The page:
“Give yourself permission. We may feel guilty when we set boundaries, as we may feel we are letting others down. Know your worth and give yourself permission to keep your emotional peace. Setting boundaries can make us uncomfortable. Approach with compassion and self-awareness.

“Communicate your boundaries with yourself and others by using assertive language. Assertive language is clear and non-negotiable, without blaming or threatening. Try and start with ‘I feel’, and be compassionate and consistent.”

Nic Marks, happiness expert, therapist, and CEO of Friday Pulse

“The first step to setting boundaries is to be honest with yourself and recognise that there are limits to what you can do. Many of us work within teams, so it’s important to ask for help when you need it. If you’re a leader, that means delegating your workload and trusting your people to get the job done.

“If you feel your work-life balance has tipped in the wrong direction, carve out time to identify the cause. Start by auditing your work boundaries and ask where you can shape things differently. For instance, are there acceptable ‘offline’ times, and do you follow them? What are the team norms around taking time off? Are there flexible working policies that you can follow? Can you take regular breaks during the day to recharge?

“After you’ve figured out the appropriate boundaries, try hard to protect your time. If offline time means no emails after 6PM, then that’s what it means. There is a bit of fear that our colleagues will think that we’re slacking off. And you know what? That’s ok. If it happens, then that’s a sign that the boundaries are necessary. When self-care becomes a priority, our coworkers will take note of our examples and start following our lead, and the world of work will become a better place for everyone.”

Joan van den Brink, executive coach and consultant and author of

“Have an open conversation. The simplest way to set boundaries at work is to speak openly to the person concerned about what you need [in order] to be, and perform, at your best. For example, if your boss repeatedly asks you to work long hours or on weekends, instead of using phrases like, ‘I’m not paid to work overtime’, or ‘I’m fed up with you demanding that I work long hours’, use curiosity and empathy to enquire why this is happening. For example, ‘I’ve noticed that you keep asking me to work long hours/at weekends, which means that I do not get sufficient time to rest and recharge my batteries to perform at my best. I was wondering what was behind these requests?’

“Don’t be afraid to assert yourself. It takes courage to set boundaries, as it can be fraught with difficulties and you might worry about how you will be perceived. Show compassion for both you and your colleague and work out what will enable you both to feel that you are getting what you need in the relationship. For instance, if someone emails out of hours, instead of ignoring these until the next time you are officially at work, the best way to set your boundary about your leisure time is to assert yourself. You could say, ‘I am fully committed to doing a good job and delivering what you need, and I need to maintain a healthy work-life balance to honour my personal commitments. I find it challenging when you send emails out-of-hours because I feel that I need to respond to them immediately. Can we sit down and talk about how we can put something in place so that we both get what we need?’ The aim of setting boundaries is to foster greater understanding and develop win:win solutions.”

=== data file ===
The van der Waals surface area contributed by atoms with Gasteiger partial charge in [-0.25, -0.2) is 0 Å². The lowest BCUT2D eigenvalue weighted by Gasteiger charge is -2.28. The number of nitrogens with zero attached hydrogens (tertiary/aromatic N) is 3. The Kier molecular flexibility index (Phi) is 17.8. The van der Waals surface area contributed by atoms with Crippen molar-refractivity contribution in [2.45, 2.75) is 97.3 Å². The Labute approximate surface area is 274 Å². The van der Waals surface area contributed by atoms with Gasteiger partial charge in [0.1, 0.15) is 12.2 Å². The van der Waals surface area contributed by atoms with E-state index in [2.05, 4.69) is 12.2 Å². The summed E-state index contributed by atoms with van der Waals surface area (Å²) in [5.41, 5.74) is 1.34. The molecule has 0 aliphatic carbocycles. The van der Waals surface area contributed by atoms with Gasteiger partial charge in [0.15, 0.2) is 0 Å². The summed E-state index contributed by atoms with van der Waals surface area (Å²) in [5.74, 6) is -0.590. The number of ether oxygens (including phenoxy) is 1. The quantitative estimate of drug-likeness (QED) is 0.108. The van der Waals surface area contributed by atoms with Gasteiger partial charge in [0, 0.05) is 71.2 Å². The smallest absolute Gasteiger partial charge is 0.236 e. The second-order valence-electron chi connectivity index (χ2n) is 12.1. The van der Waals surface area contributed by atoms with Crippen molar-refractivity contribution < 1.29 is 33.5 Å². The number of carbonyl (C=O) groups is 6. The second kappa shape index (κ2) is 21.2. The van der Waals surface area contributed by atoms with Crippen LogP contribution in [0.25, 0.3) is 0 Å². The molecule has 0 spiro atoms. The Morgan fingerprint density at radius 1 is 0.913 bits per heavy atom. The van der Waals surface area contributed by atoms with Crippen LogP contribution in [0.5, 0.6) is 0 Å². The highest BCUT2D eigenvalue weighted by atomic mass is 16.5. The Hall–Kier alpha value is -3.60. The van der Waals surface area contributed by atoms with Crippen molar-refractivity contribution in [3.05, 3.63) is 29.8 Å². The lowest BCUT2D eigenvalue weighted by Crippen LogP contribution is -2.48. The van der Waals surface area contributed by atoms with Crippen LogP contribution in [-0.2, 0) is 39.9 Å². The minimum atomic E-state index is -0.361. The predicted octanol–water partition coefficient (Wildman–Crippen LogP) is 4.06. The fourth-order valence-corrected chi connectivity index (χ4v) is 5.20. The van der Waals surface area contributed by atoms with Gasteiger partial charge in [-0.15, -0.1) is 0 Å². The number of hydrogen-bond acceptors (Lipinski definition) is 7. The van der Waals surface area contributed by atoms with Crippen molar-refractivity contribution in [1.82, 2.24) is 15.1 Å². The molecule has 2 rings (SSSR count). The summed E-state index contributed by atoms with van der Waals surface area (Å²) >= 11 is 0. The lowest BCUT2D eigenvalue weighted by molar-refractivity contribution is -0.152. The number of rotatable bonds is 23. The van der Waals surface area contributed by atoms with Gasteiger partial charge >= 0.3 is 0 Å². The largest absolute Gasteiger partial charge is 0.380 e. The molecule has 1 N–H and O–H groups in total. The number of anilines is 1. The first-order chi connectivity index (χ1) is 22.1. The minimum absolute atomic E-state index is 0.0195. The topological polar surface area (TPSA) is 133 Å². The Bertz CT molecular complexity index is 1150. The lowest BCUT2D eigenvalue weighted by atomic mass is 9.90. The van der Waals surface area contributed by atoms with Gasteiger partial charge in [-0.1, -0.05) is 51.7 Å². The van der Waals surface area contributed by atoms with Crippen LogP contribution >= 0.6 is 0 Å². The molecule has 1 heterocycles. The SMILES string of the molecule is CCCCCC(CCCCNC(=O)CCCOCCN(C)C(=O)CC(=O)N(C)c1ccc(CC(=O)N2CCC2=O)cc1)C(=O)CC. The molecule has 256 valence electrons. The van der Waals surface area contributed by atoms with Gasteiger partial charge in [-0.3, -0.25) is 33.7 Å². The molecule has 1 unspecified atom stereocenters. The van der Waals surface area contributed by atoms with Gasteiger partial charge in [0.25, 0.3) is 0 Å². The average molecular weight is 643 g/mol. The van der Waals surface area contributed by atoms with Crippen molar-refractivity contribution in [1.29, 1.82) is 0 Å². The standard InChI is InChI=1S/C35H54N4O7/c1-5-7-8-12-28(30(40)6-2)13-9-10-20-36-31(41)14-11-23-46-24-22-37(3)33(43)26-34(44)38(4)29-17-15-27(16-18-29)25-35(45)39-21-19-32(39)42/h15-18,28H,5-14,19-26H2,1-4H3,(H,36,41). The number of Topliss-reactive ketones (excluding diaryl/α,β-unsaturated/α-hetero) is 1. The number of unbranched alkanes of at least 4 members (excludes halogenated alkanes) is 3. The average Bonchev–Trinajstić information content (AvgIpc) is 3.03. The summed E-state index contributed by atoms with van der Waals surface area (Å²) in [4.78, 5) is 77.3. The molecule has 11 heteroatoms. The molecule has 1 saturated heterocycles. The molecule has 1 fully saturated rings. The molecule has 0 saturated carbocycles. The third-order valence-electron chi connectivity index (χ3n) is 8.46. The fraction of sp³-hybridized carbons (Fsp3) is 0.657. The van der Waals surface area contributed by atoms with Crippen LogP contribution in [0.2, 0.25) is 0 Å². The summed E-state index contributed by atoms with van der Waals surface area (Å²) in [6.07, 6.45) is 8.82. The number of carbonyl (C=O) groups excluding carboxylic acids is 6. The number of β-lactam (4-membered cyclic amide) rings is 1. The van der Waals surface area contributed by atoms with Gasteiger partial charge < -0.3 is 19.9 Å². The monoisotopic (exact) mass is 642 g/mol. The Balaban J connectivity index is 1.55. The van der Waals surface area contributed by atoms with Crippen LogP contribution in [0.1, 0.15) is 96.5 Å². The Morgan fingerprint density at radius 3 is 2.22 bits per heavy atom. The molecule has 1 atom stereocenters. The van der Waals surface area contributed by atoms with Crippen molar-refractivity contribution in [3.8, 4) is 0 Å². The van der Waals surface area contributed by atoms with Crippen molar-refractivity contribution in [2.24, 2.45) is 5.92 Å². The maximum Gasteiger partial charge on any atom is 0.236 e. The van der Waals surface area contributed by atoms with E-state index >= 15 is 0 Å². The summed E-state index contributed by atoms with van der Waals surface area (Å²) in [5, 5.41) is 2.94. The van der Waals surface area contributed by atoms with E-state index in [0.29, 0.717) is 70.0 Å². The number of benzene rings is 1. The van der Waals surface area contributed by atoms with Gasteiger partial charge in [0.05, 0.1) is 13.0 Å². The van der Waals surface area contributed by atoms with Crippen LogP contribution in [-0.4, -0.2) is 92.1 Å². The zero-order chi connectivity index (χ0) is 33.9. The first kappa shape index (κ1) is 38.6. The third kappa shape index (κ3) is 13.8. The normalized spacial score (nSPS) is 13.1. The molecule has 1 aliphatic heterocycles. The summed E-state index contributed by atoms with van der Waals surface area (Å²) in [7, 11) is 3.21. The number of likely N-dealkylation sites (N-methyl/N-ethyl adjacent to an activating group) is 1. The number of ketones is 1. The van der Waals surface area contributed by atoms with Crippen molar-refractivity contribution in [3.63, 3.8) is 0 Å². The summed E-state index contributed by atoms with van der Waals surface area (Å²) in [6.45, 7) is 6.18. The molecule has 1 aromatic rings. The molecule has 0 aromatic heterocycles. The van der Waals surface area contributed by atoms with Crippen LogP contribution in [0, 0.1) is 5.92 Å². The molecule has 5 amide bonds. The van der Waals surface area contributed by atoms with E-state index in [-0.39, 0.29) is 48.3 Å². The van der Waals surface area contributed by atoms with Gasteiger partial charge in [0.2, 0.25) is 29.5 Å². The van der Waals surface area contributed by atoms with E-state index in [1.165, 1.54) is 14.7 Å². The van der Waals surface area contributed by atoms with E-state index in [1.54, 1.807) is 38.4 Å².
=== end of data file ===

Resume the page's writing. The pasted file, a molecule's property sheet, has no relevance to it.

Neil Wilkie, qualified psychotherapist and founder of online couples therapy programme The Relationship Paradigm

“When it comes to setting boundaries in a relationship, start by working out what your own boundaries are. Reflect on your life and your relationship. Draw up lists of what is important for you in a relationship, what are you comfortable with? What are you irritated by? And what is a definite no for you?

“Talk to your partner. Schedule time (at least an hour) to talk, free of distractions, about the relationship and the boundaries in it. Ensure that ‘blame’ is taken out of the discussion and you both focus on expressing how you are feeling. Each brings their list of boundaries to share and discuss. Compare where there is similarity and where there is difference. Ensure you are each listened to and understood. Each choose one area that needs the most significant and urgent improvement and discuss what you need to have this boundary respected. Clarify where a boundary is a core need that is an absolute and where there is some flexibility.

“Have a regular check-in. It is important to ensure that the boundaries are maintained and continue to be respected or they will be tested and breached. Schedule a weekly meeting to each discuss what has gone well and what still needs improvement. Continue until there has been sufficient improvement on all the boundaries.”

This article was originally published on Vogue US.